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Updated: April 21, 2012 09:19 IST

Soon, a different kind of draw at the museum

Staff Reporter
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Using the government infrastructure as a school, the Museum School will be able to fill the gap in quality education. File photo: K. Gopinathan
The Hindu Using the government infrastructure as a school, the Museum School will be able to fill the gap in quality education. File photo: K. Gopinathan

Museum School to stem school dropout rate opens today

To bridge the gap in the quality of education between children belonging to well-to-do families and those from the lower economic strata in urban areas, Bal Utsav, an initiative of Child Empowerment Foundation India (CEFI), is launching a Museum School on April 21.

Nina P. Nayak, Chairperson of the Karnataka State Commission for Protection of Child Rights, will inaugurate the school, said to be first of its kind in a metro, at the Visvesvaraya Industrial and Technological Museum (VITM) on Kasturba Road here.

Problems

Ramesh Balasundaram, Director of CEFI, told presspersons here on Friday that the government has been trying to check the school dropout rate by providing free textbooks, uniforms, bicycles and so on to students. However, due to minimal infrastructure and multi-grade teaching by single teachers, the student-teacher ratio had affected the quality of teaching, resulting in an increase in the number of dropouts.

“A museum provides knowledge and a fun-filled learning environment. But it had not been used as a centre for regular learning. Their exhibits enable practical and conceptual learning, even for illiterate children. The Museum School collaborates with museums, making them the regular school, matches curriculum with exhibits, and facilitates a practice teaching platform for B.Ed. colleges. Using the government infrastructure as a school, the Museum School will be able to fill the gap in quality education,” he said.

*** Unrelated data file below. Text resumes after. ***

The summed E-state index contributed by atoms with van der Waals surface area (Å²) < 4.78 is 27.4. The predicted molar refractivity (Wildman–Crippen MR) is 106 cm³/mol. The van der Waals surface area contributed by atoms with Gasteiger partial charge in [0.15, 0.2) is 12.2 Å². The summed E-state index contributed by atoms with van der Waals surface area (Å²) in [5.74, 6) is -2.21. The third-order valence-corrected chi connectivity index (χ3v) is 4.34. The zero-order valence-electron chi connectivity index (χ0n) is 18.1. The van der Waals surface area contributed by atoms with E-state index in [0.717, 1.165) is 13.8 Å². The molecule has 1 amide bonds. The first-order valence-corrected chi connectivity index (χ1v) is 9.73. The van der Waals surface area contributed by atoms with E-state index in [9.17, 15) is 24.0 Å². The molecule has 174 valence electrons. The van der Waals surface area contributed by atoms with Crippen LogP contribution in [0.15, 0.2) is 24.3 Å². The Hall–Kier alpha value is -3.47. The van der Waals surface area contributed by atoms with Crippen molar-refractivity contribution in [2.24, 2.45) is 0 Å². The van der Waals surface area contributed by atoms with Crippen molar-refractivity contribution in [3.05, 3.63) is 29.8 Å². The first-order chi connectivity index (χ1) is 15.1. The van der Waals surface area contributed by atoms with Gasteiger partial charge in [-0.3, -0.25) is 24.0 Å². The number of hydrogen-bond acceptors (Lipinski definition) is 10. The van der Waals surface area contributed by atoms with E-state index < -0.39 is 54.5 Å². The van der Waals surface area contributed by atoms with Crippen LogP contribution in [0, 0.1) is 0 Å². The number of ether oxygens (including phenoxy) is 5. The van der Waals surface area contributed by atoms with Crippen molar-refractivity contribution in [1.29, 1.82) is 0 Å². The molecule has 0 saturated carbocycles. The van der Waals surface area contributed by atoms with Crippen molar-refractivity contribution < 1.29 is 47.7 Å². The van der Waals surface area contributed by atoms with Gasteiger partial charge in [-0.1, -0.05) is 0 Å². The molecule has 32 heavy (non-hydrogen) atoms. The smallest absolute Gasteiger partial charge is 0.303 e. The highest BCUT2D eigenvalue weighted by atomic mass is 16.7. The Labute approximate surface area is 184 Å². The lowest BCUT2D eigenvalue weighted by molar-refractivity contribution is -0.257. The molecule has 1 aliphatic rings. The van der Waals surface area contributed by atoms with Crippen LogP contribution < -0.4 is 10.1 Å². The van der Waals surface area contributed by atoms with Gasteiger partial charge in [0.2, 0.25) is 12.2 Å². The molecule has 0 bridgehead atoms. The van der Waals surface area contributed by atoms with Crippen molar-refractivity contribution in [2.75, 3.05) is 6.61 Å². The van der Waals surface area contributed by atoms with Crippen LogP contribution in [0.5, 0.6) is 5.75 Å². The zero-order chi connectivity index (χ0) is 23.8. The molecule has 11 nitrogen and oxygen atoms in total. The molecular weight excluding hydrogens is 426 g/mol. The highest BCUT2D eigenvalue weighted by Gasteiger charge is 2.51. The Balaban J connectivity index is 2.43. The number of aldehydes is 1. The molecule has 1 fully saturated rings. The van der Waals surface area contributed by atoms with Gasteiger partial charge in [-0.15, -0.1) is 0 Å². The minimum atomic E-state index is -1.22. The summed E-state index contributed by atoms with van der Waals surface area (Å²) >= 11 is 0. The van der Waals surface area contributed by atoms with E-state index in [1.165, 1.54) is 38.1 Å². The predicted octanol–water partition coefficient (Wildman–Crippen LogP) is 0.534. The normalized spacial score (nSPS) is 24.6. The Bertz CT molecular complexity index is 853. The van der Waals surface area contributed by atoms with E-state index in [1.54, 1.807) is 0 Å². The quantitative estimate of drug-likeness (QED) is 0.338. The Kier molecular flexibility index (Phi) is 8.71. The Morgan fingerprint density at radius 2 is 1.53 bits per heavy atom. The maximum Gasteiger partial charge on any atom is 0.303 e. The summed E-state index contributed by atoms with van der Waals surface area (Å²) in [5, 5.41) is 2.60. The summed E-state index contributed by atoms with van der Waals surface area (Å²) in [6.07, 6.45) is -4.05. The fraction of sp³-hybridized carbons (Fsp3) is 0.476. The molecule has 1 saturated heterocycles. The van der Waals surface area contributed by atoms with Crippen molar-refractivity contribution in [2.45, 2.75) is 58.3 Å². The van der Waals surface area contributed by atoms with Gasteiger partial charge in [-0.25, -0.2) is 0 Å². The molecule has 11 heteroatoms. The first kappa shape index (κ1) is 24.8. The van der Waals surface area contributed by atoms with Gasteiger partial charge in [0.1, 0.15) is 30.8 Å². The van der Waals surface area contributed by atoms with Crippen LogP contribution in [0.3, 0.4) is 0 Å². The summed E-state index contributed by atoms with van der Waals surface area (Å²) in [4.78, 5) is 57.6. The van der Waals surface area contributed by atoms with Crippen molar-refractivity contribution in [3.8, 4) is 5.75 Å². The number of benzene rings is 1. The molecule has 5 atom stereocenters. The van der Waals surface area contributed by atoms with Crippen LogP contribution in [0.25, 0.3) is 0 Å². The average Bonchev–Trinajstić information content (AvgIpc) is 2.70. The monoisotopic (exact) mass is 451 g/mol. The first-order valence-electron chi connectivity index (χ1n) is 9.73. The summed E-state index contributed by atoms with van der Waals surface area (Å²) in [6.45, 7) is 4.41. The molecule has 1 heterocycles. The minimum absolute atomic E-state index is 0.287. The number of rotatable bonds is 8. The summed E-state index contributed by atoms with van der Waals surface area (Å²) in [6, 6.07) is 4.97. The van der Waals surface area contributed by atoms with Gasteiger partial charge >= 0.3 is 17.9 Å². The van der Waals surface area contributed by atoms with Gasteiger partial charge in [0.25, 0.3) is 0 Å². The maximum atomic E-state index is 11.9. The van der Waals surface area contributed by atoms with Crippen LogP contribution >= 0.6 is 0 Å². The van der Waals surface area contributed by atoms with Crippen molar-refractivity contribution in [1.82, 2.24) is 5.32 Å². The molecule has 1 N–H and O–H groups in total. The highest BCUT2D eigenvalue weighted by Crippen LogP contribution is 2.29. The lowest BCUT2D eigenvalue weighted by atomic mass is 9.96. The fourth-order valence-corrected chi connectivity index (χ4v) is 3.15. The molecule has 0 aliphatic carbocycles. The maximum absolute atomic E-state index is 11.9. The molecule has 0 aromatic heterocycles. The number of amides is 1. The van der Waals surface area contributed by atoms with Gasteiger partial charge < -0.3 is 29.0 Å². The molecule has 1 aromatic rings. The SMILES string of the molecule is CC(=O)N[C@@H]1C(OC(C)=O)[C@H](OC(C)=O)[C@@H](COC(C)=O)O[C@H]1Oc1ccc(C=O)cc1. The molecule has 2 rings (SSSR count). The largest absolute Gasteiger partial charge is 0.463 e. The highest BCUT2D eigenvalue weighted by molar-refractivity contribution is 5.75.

100 children

Mr. Balasundaram said that the school will cover 100 non-school going children from slums across Bangalore and will operate five days a week and four hours daily. The services of five B.Ed. teachers, besides about five literate persons from slums would be utilised for the school. The children will be also be provided with free pickup and drop facility and nutritious snacks.

The school will have a curriculum that covers values, life skills, literacy, academics, arts, sports, adolescent and vocational education.

The important feature of the school is that it is being run by women — teaching, non-teaching and coordination.

Details can be obtained from Child Empowerment Foundation India, 785, 2nd Cross, Ayyappa Layout, Munnekolalu, Marathahalli, Bangalore 560037 or log on to www.balutsav.org

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